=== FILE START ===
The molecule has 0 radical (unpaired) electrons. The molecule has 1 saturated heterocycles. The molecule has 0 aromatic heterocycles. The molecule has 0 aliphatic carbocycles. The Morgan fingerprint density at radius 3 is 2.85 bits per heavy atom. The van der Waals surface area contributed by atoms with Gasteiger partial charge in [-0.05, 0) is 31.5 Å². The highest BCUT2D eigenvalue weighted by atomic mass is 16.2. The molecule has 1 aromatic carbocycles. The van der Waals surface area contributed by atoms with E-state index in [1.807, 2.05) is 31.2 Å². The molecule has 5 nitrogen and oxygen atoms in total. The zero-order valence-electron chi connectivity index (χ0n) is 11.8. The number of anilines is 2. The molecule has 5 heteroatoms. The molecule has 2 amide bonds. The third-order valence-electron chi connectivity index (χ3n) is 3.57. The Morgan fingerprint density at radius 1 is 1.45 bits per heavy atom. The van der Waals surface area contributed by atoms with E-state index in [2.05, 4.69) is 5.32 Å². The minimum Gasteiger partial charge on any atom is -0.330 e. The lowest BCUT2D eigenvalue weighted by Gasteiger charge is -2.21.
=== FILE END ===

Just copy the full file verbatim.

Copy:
The molecule has 0 radical (unpaired) electrons. The molecule has 1 saturated heterocycles. The molecule has 0 aromatic heterocycles. The molecule has 0 aliphatic carbocycles. The Morgan fingerprint density at radius 3 is 2.85 bits per heavy atom. The van der Waals surface area contributed by atoms with Gasteiger partial charge in [-0.05, 0) is 31.5 Å². The highest BCUT2D eigenvalue weighted by atomic mass is 16.2. The molecule has 1 aromatic carbocycles. The van der Waals surface area contributed by atoms with E-state index in [1.807, 2.05) is 31.2 Å². The molecule has 5 nitrogen and oxygen atoms in total. The zero-order valence-electron chi connectivity index (χ0n) is 11.8. The number of anilines is 2. The molecule has 5 heteroatoms. The molecule has 2 amide bonds. The third-order valence-electron chi connectivity index (χ3n) is 3.57. The Morgan fingerprint density at radius 1 is 1.45 bits per heavy atom. The van der Waals surface area contributed by atoms with E-state index in [2.05, 4.69) is 5.32 Å². The minimum Gasteiger partial charge on any atom is -0.330 e. The lowest BCUT2D eigenvalue weighted by Gasteiger charge is -2.21.